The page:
Rochester's Rich History: Playing Politics With Natural Disaster
REGISTRATION IS REQUIRED (see below). Registrants will receive the Zoom link in an email one hour before the talk begins.
Hurricane Agnes struck the United States in June of 1972, just months before a pivotal election and at the dawn of the deindustrialization period across the Northeast. The response by local, state, and national officials had long-term consequences for all Americans. President Richard Nixon used the tragedy for political gain by delivering a generous relief package to the key states of New York and Pennsylvania in a bid to win over voters. After his landslide reelection in 1972, Nixon cut benefits for disaster victims and then passed legislation to push responsibility for disaster preparation and mitigation on to states and localities. The impact led to the rise of emergency management and inspired the development of the Federal Emergency Management Agency (FEMA). In this talk, Dr. Timothy Kneeland will discuss the interplay between the natural disaster and the 1972 election, especially how Democrats and Republicans at all levels tried to use the disaster to their own electoral advantage.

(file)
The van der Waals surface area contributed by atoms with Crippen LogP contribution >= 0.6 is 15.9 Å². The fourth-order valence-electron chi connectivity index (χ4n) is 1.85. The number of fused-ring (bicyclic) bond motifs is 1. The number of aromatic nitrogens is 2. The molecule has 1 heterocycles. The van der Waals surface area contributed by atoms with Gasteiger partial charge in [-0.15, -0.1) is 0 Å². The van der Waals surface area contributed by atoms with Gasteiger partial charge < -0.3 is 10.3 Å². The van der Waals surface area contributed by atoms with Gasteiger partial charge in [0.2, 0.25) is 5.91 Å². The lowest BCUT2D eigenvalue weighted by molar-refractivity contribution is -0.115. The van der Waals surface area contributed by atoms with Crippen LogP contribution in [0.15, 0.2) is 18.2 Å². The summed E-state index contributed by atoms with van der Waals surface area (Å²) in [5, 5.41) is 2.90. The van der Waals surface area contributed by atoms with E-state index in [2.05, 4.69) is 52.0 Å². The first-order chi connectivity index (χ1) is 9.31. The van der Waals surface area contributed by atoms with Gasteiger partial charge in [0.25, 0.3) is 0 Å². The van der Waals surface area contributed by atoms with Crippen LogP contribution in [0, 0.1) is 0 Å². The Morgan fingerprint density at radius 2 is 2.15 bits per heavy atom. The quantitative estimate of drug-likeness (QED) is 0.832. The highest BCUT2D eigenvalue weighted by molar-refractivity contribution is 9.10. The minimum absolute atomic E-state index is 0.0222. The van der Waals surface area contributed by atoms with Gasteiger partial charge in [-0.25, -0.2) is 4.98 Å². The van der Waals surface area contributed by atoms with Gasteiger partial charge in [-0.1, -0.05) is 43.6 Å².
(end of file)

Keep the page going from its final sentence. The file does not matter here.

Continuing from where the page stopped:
of Playing Politics with Natural Disaster: Hurricane Agnes, the 1972 Election, and the Origins of FEMADemocrats and Republicans on Social Issues (2017), The Buffalo Blizzard of 1977 (2017), Pushbutton Psychiatry: A Cultural History of Electroshock in America (2008) Declaring Disaster Buffalo's Blizzard of ’77 and the Creation of FEMA